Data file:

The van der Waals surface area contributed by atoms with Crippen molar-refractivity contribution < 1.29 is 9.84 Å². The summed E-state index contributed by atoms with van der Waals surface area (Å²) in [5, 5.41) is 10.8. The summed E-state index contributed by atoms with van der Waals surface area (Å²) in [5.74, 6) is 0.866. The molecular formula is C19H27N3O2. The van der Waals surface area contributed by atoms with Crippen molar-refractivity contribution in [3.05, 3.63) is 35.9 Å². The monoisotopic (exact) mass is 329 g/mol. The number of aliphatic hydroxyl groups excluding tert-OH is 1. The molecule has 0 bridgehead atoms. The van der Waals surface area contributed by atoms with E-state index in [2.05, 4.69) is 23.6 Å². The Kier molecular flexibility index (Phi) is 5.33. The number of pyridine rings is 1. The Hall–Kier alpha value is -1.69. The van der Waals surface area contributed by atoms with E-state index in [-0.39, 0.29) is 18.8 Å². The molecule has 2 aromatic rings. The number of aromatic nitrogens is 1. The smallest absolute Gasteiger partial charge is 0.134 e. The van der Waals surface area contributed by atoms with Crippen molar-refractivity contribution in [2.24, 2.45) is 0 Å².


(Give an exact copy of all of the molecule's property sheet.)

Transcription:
The van der Waals surface area contributed by atoms with Crippen molar-refractivity contribution < 1.29 is 9.84 Å². The summed E-state index contributed by atoms with van der Waals surface area (Å²) in [5, 5.41) is 10.8. The summed E-state index contributed by atoms with van der Waals surface area (Å²) in [5.74, 6) is 0.866. The molecular formula is C19H27N3O2. The van der Waals surface area contributed by atoms with Crippen molar-refractivity contribution in [3.05, 3.63) is 35.9 Å². The monoisotopic (exact) mass is 329 g/mol. The number of aliphatic hydroxyl groups excluding tert-OH is 1. The molecule has 0 bridgehead atoms. The van der Waals surface area contributed by atoms with E-state index in [2.05, 4.69) is 23.6 Å². The Kier molecular flexibility index (Phi) is 5.33. The number of pyridine rings is 1. The Hall–Kier alpha value is -1.69. The van der Waals surface area contributed by atoms with E-state index in [-0.39, 0.29) is 18.8 Å². The molecule has 2 aromatic rings. The number of aromatic nitrogens is 1. The smallest absolute Gasteiger partial charge is 0.134 e. The van der Waals surface area contributed by atoms with Crippen molar-refractivity contribution in [2.24, 2.45) is 0 Å².